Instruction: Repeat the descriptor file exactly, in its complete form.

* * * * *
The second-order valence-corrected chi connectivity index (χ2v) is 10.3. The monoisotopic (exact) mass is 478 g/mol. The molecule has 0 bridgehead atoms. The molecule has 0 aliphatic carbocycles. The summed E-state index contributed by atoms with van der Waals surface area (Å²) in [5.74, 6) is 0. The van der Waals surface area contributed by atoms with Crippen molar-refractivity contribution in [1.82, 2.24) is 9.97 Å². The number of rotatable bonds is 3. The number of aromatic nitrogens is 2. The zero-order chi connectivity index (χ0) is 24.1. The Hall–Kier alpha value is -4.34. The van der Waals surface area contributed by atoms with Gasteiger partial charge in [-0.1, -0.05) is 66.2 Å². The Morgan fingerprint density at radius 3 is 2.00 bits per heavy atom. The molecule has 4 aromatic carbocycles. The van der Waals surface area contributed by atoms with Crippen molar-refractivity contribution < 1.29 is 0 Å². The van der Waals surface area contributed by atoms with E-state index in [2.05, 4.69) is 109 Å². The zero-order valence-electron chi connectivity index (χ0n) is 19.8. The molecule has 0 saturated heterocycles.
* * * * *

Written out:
The second-order valence-corrected chi connectivity index (χ2v) is 10.3. The monoisotopic (exact) mass is 478 g/mol. The molecule has 0 bridgehead atoms. The molecule has 0 aliphatic carbocycles. The summed E-state index contributed by atoms with van der Waals surface area (Å²) in [5.74, 6) is 0. The van der Waals surface area contributed by atoms with Crippen molar-refractivity contribution in [1.82, 2.24) is 9.97 Å². The number of rotatable bonds is 3. The number of aromatic nitrogens is 2. The zero-order chi connectivity index (χ0) is 24.1. The Hall–Kier alpha value is -4.34. The van der Waals surface area contributed by atoms with Gasteiger partial charge in [-0.1, -0.05) is 66.2 Å². The Morgan fingerprint density at radius 3 is 2.00 bits per heavy atom. The molecule has 4 aromatic carbocycles. The van der Waals surface area contributed by atoms with Crippen molar-refractivity contribution < 1.29 is 0 Å². The van der Waals surface area contributed by atoms with E-state index in [2.05, 4.69) is 109 Å². The zero-order valence-electron chi connectivity index (χ0n) is 19.8. The molecule has 0 saturated heterocycles.